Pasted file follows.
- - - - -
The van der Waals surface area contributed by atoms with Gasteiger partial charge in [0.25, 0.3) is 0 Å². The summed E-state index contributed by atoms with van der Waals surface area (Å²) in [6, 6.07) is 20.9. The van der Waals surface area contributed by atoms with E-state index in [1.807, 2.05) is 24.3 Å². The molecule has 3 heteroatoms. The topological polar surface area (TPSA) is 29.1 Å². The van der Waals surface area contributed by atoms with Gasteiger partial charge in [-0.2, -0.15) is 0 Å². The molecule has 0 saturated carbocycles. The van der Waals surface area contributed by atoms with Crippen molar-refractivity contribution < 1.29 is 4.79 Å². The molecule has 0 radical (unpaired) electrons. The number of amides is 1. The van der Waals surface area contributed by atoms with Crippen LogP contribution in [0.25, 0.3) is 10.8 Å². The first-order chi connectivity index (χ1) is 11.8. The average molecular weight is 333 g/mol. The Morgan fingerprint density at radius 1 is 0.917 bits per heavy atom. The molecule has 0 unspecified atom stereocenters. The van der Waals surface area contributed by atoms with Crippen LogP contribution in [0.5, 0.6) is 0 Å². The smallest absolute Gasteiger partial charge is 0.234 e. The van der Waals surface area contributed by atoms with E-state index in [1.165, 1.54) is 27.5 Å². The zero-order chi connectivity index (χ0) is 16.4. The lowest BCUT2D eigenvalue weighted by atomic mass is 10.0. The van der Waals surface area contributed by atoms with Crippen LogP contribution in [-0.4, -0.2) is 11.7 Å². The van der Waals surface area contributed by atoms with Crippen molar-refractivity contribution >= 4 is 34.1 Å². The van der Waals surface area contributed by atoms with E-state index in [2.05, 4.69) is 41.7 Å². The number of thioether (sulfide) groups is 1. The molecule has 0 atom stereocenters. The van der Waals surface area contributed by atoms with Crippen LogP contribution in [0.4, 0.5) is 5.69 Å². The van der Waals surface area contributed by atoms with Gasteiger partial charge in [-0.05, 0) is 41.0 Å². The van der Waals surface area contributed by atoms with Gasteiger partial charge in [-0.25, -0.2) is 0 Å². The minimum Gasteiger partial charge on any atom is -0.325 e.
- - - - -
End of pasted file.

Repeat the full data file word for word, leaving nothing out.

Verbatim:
The van der Waals surface area contributed by atoms with Gasteiger partial charge in [0.25, 0.3) is 0 Å². The summed E-state index contributed by atoms with van der Waals surface area (Å²) in [6, 6.07) is 20.9. The van der Waals surface area contributed by atoms with E-state index in [1.807, 2.05) is 24.3 Å². The molecule has 3 heteroatoms. The topological polar surface area (TPSA) is 29.1 Å². The van der Waals surface area contributed by atoms with Gasteiger partial charge in [-0.2, -0.15) is 0 Å². The molecule has 0 saturated carbocycles. The van der Waals surface area contributed by atoms with Crippen molar-refractivity contribution < 1.29 is 4.79 Å². The molecule has 0 radical (unpaired) electrons. The number of amides is 1. The van der Waals surface area contributed by atoms with Crippen LogP contribution in [0.25, 0.3) is 10.8 Å². The first-order chi connectivity index (χ1) is 11.8. The average molecular weight is 333 g/mol. The Morgan fingerprint density at radius 1 is 0.917 bits per heavy atom. The molecule has 0 unspecified atom stereocenters. The van der Waals surface area contributed by atoms with Crippen LogP contribution in [0.5, 0.6) is 0 Å². The smallest absolute Gasteiger partial charge is 0.234 e. The van der Waals surface area contributed by atoms with E-state index in [1.165, 1.54) is 27.5 Å². The zero-order chi connectivity index (χ0) is 16.4. The lowest BCUT2D eigenvalue weighted by atomic mass is 10.0. The van der Waals surface area contributed by atoms with Crippen LogP contribution in [-0.4, -0.2) is 11.7 Å². The van der Waals surface area contributed by atoms with Crippen molar-refractivity contribution >= 4 is 34.1 Å². The van der Waals surface area contributed by atoms with E-state index in [2.05, 4.69) is 41.7 Å². The number of thioether (sulfide) groups is 1. The molecule has 0 atom stereocenters. The van der Waals surface area contributed by atoms with Crippen LogP contribution in [0.4, 0.5) is 5.69 Å². The van der Waals surface area contributed by atoms with Gasteiger partial charge in [-0.05, 0) is 41.0 Å². The van der Waals surface area contributed by atoms with Gasteiger partial charge in [-0.25, -0.2) is 0 Å². The minimum Gasteiger partial charge on any atom is -0.325 e.